It took 2-3 weeks to feel semi-normal after only 10 months in jail. I cant imagine 25 for something you didn’t do. Cops should be sentenced double for any injustices they do if they want to judge others. Hope he made it.
There is a case in Swansea, South Wales, dubbed ’the clydach murderd’ where a local called Day Morris was wrongly convicted, and there is a lot of evidence showing this, yet he still hasn’t been released. Would you consider do a documentary on this?
Marj Nussby
Robert, you have character and dignity to help you follow through in your fight. As all your money will take time, I hope that you use the money to make your mom’s life easier now. Your efforts will make a difference,, because you are good enough.Blessings, Although this was uploaded recently, I did not know how old your story was. I’m sorry for the loss of your mum. I think you got it exactly right, there at the end. And, even if you can’t forgive, I hope that you continue to move on, in whatever you decided to do.
Jeremiah Gabriel
Also, note to the authors of this channel: it would be SUPER appreciated if you could include the release dates, at very least the year, of these documentaries in their video descriptions, so we have some context of when things are happening/ so we know where to start if we want to do further research later on.
Fifi LaMoore
Robert , I am so sorry that this happened too you ! Your so very special!
Tom Stansfield
I hope this guy has sued the absolute piss out of the system.
pleidiol wyf im wlad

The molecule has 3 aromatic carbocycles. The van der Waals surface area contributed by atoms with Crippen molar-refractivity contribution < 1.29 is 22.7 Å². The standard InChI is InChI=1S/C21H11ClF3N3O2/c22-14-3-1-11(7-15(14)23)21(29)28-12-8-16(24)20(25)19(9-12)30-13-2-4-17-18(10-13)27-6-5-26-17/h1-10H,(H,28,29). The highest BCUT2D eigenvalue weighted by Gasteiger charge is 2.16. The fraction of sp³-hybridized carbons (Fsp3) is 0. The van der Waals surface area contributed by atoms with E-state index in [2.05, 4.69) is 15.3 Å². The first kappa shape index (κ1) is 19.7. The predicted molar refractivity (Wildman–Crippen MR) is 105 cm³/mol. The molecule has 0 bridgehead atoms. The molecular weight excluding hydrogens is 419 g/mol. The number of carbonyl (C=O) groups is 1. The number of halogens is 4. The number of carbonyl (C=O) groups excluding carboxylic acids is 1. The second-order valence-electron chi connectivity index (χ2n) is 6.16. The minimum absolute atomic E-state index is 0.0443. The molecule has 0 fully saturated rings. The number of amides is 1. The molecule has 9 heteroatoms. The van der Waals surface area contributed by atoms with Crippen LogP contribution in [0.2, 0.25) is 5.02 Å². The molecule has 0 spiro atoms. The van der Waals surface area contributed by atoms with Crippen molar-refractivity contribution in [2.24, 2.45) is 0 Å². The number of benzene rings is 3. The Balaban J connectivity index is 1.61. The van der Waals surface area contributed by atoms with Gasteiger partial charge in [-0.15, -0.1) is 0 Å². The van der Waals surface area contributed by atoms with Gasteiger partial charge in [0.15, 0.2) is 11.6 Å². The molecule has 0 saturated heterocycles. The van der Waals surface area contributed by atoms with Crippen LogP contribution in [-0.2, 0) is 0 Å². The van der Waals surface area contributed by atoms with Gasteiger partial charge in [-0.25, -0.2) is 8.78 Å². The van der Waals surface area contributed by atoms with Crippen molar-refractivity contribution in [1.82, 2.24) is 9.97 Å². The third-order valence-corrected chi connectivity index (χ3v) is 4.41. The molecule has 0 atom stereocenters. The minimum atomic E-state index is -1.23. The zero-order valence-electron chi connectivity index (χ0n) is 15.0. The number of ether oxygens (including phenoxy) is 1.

When u r brought up correctly,there is no better friend on earth as your mother.
Stories like these enforce the fact that even a judge said that he believes circumstancial cases should not be tried. The simple fact that the word circumstancial is in the conversation means that someone cannot be found guilty beyond a reasonable doubt because the “circumstances” literally means that there is reasonable doubt. Jurors don’t understand what beyond a reasonable doubt actually means. They can know that someone committed the crime,but if they can’t prove it “beyond a reasonable doubt”, they must aquit. This is why polygraphs can’t be admitted in court because they’re not 100% accurate. I would rather a criminal be let go than an innocent person be put in prison and all too often is this the case.
Aileen Aileen
Dear Robert your story makes me sad 😢,but you are strong person,don’t let them to see you are sad 😞
Jeremiah Gabriel
Much as I know about humans in confined spaces, human emotions and trauma, of course he’s going to be compounding his indignation and outrage over the course of 25 years. And making plans. Of course. And yet at the same time, for him to be in that system, to see everything corruption-wise that I imagine he saw for 25 yrs, and to still, once he is out, expect fair treatment after what he suffered…. and to wreck himself further by campaigning for justice. It just baffles me. I mean of course you’re thrilled to finally be able to stand up for yourself and have a voice. But to waste more years of your life on a bullshit dude and system, that are obviously corrupt? It’s not so much me judging him, as like he said, I’ve not lived it so I don’t know. But I’m just, I suppose, trying to understand why on earth he would expect his efforts to do more than exhaust himself further. Like it’s not a failure on his part to be traumatized & exhausted, and just want to get on with whatever life he can create now/ if he can. (Though I do definitely understand the fighting for financial resource based compensation and housing. That’s a need.)
Dadzdy Ronquillo